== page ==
8.
9.
This review focuses on the immunization of animals as a means of preventing human diseases (zoonoses). Three frameworks for the use of vaccines in this context are described, and examples are provided of successes and failures. Framework I vaccines are used for protection of humans and economically valuable animals, where neither plays a role in the transmission cycle. The benefit of collaborations between animal health and human health industries and regulators in developing such products is discussed, and one example (West Nile vaccine) of a single product developed for use in animals and humans is described. Framework II vaccines are indicated for domesticated animals as a means of preventing disease in both animals and humans. The agents of concern are transmitted directly or indirectly (e.g. via arthropod vectors) from animals to humans. A number of examples of the use of Framework II vaccines are provided, e.g. against brucellosis, Escherischia coli O157, rabies, Rift Valley fever, Venezuelan equine encephalitis, and Hendra virus. Framework III vaccines are used to immunize wild animals as a means of preventing transmission of disease agents to humans and domesticated animals. Examples are reservoir-targeted, oral bait rabies, Mycobacterium bovis and Lyme disease vaccines. Given the speed and lost cost of veterinary vaccine development, some interventions based on the immunization of animals could lead to rapid and relatively inexpensive advances in public health. Opportunities for vaccine-based approaches to preventing zoonotic and emerging diseases that integrate veterinary and human medicine (the One Health paradigm) are emphasized.  相似文献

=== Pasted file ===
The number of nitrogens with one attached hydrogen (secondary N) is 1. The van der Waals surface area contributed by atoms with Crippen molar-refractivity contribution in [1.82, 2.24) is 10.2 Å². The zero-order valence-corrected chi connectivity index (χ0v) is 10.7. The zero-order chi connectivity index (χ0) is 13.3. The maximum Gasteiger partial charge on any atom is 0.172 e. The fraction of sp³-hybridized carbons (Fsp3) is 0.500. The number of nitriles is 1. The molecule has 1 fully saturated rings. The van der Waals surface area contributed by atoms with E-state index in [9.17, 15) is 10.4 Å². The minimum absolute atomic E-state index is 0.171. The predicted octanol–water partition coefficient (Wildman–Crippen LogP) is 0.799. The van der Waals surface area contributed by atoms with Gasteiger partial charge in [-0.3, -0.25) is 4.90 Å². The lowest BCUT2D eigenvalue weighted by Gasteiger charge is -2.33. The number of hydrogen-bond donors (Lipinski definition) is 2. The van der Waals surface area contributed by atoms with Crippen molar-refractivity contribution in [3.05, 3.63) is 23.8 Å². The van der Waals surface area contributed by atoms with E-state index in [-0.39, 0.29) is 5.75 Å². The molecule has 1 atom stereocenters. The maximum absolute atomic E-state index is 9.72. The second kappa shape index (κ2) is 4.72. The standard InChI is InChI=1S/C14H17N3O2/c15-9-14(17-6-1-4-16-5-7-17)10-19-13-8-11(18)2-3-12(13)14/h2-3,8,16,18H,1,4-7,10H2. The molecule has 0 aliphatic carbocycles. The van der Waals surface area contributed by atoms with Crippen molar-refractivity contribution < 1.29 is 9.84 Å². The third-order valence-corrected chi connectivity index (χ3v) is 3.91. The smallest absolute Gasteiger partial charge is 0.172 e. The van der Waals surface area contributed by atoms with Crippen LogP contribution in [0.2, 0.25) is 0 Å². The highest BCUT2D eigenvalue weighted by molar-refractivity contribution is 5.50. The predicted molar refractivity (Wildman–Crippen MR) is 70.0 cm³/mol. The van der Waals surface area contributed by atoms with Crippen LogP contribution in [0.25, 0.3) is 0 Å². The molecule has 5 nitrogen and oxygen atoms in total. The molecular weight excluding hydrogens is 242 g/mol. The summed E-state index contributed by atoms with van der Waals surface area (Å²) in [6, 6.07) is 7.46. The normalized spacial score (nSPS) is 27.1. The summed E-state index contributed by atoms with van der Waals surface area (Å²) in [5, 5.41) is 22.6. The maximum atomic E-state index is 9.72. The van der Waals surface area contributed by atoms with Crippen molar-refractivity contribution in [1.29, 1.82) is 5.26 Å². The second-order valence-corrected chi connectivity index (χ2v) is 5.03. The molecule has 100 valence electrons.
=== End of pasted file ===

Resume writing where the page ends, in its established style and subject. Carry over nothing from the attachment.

10.
设为首页 | 免责声明 | 关于勤云 | 加入收藏

Copyright©北京勤云科技发展有限公司  京ICP备09084417号